This year’s Hour of Code, the Code.org-organized campaign that brings together more than 400 partners and over 200,000 educators in providing hour-long introductions to computer science through tutorials and exercises, officially kicks off on Monday, Dec. 4, the start of Code.org’s annual Computer Science Education Week.
In line with its express purpose of advocating for computer science in schools, of which only 40 percent teach coding in the United States, Code.org says the event, now in its fifth year, aims to provide ample opportunity for students to get a head-start on their education in computer science.
Students can find Hour of Code activities in over 45 languages on the campaign’s official website with offerings from companies like Microsoft, Apple, Google, the Raspberry Pi Foundation and many others. Exercises are available for students at different levels of proficiency and in different topics of interest, covering any number of programming topics and featuring characters from popular properties like Minecraft and Star Wars.
According to Code.org, the global Hour of Code campaign has reached tens of millions of students in over 180 countries. In a post on Medium, Code.org CEO Hadi Partovi celebrated recent advances in computer science education.
“As we look back on what’s happened since just last year, the results are incredible,” Partovi wrote. “Canada, Ireland, Malaysia, New Zealand, and Romania all announced national plans for computer science. And in the U.S., the federal government and 40 different states are expanding plans or funding for K-12 computer science.”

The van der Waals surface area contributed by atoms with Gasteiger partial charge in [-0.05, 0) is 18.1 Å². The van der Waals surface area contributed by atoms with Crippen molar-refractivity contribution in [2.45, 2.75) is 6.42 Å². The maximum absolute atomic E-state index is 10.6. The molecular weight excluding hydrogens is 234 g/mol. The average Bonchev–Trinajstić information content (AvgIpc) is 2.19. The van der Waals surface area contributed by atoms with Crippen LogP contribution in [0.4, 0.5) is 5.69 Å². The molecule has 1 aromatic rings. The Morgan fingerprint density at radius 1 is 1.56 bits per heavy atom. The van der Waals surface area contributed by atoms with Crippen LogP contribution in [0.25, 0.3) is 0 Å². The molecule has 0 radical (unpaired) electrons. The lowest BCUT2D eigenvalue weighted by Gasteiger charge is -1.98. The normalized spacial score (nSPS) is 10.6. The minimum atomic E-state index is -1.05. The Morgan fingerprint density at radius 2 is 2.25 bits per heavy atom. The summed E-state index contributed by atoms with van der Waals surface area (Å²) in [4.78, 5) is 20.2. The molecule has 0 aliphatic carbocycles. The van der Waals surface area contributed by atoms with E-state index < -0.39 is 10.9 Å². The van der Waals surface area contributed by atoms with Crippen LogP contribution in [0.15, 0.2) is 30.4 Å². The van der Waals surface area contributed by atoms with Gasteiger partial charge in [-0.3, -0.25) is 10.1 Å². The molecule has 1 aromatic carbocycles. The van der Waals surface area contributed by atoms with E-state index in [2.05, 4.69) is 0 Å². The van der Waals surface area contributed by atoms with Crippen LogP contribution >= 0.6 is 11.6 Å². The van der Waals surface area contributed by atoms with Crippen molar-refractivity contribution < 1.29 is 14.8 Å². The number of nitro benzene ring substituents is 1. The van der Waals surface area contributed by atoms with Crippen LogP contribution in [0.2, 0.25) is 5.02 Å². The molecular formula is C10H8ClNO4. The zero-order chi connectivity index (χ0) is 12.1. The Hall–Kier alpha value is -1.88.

In addition to web-based exercises, over 100,000 official Hour of Code teaching events are being hosted in person in schools and notably in Microsoft and Apple stores, all over the world. Educators are still welcome to register an Hour of Code event before the end of Computer Science Education Week on December 10.
“Learning to think critically through coding is the single most important step students can take to prepare themselves to fully participate in, and benefit from, the digital economy,” Mary Snapp, corporate vice president and head of Microsoft Philanthropies, wrote in a blog post announcing “Hero’s Journey,” the newest Minecraft-based Hour of Code exercise from Microsoft. “Few points drive this fact home better than one from a report by the World Economic Forum, which predicts that 65 percent of children who enter primary school today will work in completely new jobs that don’t currently exist.“